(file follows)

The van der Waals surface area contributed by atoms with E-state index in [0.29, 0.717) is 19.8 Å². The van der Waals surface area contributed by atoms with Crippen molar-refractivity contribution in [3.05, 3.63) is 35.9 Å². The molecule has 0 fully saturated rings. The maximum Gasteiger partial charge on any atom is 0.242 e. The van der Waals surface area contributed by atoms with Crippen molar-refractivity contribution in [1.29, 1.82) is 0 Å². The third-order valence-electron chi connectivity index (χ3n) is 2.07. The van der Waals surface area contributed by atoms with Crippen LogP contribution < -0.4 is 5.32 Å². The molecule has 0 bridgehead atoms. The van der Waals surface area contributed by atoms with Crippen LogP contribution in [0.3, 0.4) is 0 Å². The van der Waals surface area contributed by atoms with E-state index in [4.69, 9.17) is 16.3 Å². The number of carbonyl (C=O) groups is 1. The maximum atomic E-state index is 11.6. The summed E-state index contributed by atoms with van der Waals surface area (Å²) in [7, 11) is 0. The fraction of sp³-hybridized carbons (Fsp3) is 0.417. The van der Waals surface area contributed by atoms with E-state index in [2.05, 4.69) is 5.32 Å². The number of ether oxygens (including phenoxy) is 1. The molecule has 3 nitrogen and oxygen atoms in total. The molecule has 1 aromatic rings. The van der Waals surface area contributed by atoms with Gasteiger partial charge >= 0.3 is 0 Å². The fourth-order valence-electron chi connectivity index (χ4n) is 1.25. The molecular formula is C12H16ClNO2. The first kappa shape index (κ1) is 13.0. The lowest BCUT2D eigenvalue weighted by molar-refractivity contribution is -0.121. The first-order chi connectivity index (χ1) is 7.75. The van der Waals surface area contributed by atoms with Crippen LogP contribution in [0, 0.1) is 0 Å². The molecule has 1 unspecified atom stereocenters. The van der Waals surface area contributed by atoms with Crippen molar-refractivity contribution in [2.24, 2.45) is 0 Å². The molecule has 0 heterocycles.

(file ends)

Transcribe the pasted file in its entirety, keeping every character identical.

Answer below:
The van der Waals surface area contributed by atoms with E-state index in [0.29, 0.717) is 19.8 Å². The van der Waals surface area contributed by atoms with Crippen molar-refractivity contribution in [3.05, 3.63) is 35.9 Å². The molecule has 0 fully saturated rings. The maximum Gasteiger partial charge on any atom is 0.242 e. The van der Waals surface area contributed by atoms with Crippen molar-refractivity contribution in [1.29, 1.82) is 0 Å². The third-order valence-electron chi connectivity index (χ3n) is 2.07. The van der Waals surface area contributed by atoms with Crippen LogP contribution < -0.4 is 5.32 Å². The molecule has 0 bridgehead atoms. The van der Waals surface area contributed by atoms with Crippen LogP contribution in [0.3, 0.4) is 0 Å². The van der Waals surface area contributed by atoms with E-state index in [4.69, 9.17) is 16.3 Å². The number of carbonyl (C=O) groups is 1. The maximum atomic E-state index is 11.6. The summed E-state index contributed by atoms with van der Waals surface area (Å²) in [7, 11) is 0. The fraction of sp³-hybridized carbons (Fsp3) is 0.417. The van der Waals surface area contributed by atoms with E-state index in [2.05, 4.69) is 5.32 Å². The number of ether oxygens (including phenoxy) is 1. The molecule has 3 nitrogen and oxygen atoms in total. The molecule has 1 aromatic rings. The van der Waals surface area contributed by atoms with Gasteiger partial charge >= 0.3 is 0 Å². The fourth-order valence-electron chi connectivity index (χ4n) is 1.25. The molecular formula is C12H16ClNO2. The first kappa shape index (κ1) is 13.0. The lowest BCUT2D eigenvalue weighted by molar-refractivity contribution is -0.121. The first-order chi connectivity index (χ1) is 7.75. The van der Waals surface area contributed by atoms with Crippen LogP contribution in [0, 0.1) is 0 Å². The molecule has 1 unspecified atom stereocenters. The van der Waals surface area contributed by atoms with Crippen molar-refractivity contribution in [2.24, 2.45) is 0 Å². The molecule has 0 heterocycles.